Songs For Days To Come is a collaboration of music and poetry, navigating personal landscapes of home, faith, and friendship in times seemingly bent on shattering these human birthrights. In this multi-year project, composer Kinan Azmeh sets contemporary Syrian poems in chamber music soundscapes that meld Arabic and Western traditions with improvisation and spoken voices.
Commissioned by St Urban, Songs for Days to Come adds another dimension to the chamber music canon and draws listeners through an intimate journey.
The pairing of Azmeh’s music with contemporary poetry of his far-flung compatriots is a reassuring expression of the freedom found in collaboration, art, music and poetry.
“Azmeh’s ear seems acutely attuned to that hidden
but always present stream.”
In 2015, St Urban salons commissioned Kinan Azmeh to compose a song cycle set to texts of his choosing. After much reading and exploring, Azmeh selected 5 poems with whose authors he shared history, friendship and the experience of life as an emigre. These first five poems formed the heart of Songs for Days to Come. Azmeh’s settings for soprano, clarinet, cello and piano explore the emotional and musical vocabulary of the poetry – of home disrupted, of fear, belief, hope. The poets themselves are present in the music, as their recorded voices are heard in each of the 5 settings.
Songs for Days to Come, Vol. 1 features Kinan Azmeh with soprano Dima Orsho, cellist Kinan Abou-Afach, pianist Lenore Davis, and poets Lukman Derky, Mohammad Abou-Laban, Liwaa Yazji, Hazem al-Azmeh, and Adnan Odeh. It was premiered at SubCulture, NYC May, 2016. The recording was released in November, 2017 along with a special performance at Symphony Space.
50% of the Sales will be donated to IRC Refugee Youth Summer Academy in NJ
Available on all the major digital stores
The International Rescue Committee responds to the world’s worst humanitarian crises, helping to restore health, safety, education, economic well-being, and power to people devastated by conflict and disaster. Founded in 1933 at the call of Albert Einstein, the IRC is at work in over 40 countries and 28 U.S. cities helping people to survive, reclaim control of their future and strengthen their communities. Since 1984, the IRC has welcomed over 8,000 refugees in New Jersey. Through resettlement, economic empowerment, health and wellness, education and learning and immigration services, the IRC NJ serves nearly 1,000 refugees, humanitarian entrants and other immigrants annually.
The Refugee Youth Program supports 165 youth enrolled in Elizabeth and Roselle Public Schools. Students in grades K through 12 come from over 15 countries and have relocated to the United States in search of safety from violence and oppression in their home countries. The obstacles this population faces – linguistic, academic, social, emotional, and economic – are complex. Up to 40% of the IRC’s newly-arrived participants have had their schooling interrupted for months, or even years as a result of their family’s displacement. A positive transition to school, social, and family life and ongoing support are essential for newly-arrived children and youth in the wake of crisis to continue on the path to high school graduation, post-secondary education, and engaged citizenship. In August 2017, 70 students will participate in IRC’s second NJ Refugee Youth Summer Academy at Kean University’s Human Rights Institute. Though English language enrichment and recreation activities, students thrive in a supportive and healing learning environment.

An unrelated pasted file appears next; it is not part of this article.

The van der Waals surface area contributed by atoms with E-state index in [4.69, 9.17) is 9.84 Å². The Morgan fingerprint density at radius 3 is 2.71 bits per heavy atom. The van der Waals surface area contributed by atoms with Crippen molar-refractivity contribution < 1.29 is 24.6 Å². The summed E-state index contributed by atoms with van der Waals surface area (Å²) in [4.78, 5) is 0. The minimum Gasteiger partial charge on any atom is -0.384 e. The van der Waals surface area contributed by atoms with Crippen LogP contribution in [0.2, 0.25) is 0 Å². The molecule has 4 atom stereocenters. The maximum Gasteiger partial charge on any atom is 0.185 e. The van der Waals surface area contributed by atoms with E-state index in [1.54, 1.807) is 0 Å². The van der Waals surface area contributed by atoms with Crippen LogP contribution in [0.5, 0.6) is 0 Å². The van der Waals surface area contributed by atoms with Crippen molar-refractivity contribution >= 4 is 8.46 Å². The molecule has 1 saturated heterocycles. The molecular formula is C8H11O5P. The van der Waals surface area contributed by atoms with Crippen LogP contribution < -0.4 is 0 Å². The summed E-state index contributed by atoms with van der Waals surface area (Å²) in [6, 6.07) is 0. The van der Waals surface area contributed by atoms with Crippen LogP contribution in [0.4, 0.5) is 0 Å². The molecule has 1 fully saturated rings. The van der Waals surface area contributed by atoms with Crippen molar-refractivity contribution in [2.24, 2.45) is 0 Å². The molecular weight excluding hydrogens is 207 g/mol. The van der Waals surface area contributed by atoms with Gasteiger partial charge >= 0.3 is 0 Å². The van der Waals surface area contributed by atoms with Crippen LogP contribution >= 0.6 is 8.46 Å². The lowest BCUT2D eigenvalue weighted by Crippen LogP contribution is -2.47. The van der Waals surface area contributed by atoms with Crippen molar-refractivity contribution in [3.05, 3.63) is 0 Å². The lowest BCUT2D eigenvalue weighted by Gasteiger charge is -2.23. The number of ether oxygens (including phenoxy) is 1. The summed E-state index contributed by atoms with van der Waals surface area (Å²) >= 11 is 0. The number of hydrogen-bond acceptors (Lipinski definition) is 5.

Described as “Intensely Soulful” by the New York Times and “Spellbinding” by the New Yorker, Kinan Azmeh’s utterly distinctive sound across different musical genres has been gaining international recognition. Born in Damascus, he has performed as soloist, chamber musician, improviser, and jazz artist around the world, from Paris’ Opera Bastille to the UN’s General Assembly. He has performed as soloist with the Bavarian Radio Orchestra, the West-Eastern Divan Orchestra, the Knights Orchestra, the Osnabruck Symphony, and the Morgenland Festival Orchestra, to name a few.
In addition to his heavy touring schedule, Azmeh makes time to visit and play music with Syrian children in Jordanian refugee camps. He also performs with Yo-Yo Ma’s Silk Road Ensemble and was featured prominently in the documentary Music of Strangers.
Azmeh’s compositions include several works for solo, orchestra, and chamber groups; film, live illustration, and electronics. His discography includes three albums with his ensemble HEWAR, several soundtracks for film and dance, a duo album with pianist Dinuk Wijeratne, and a recent album with his New York Arabic/Jazz quartet.
Now in its fourth season, the New York chamber music series St Urban has reinvigorated the music salon through daring musical and literary programming, original commissioned works, and outstanding performances in intimate settings, including private homes and the Tenri Cultural Institute. At each salon, St Urban audiences meet and engage in discussions with performers, composers and writers to gain a deeper insight into their works and influences.
St Urban was founded by Lenore Davis who commissioned Azmeh because, “His music is personal, and yet speaks to the entire world. The poetry he has selected and his settings transcend politics. There is a warmth and elevated humaneness pouring out of his performances and his compositions.”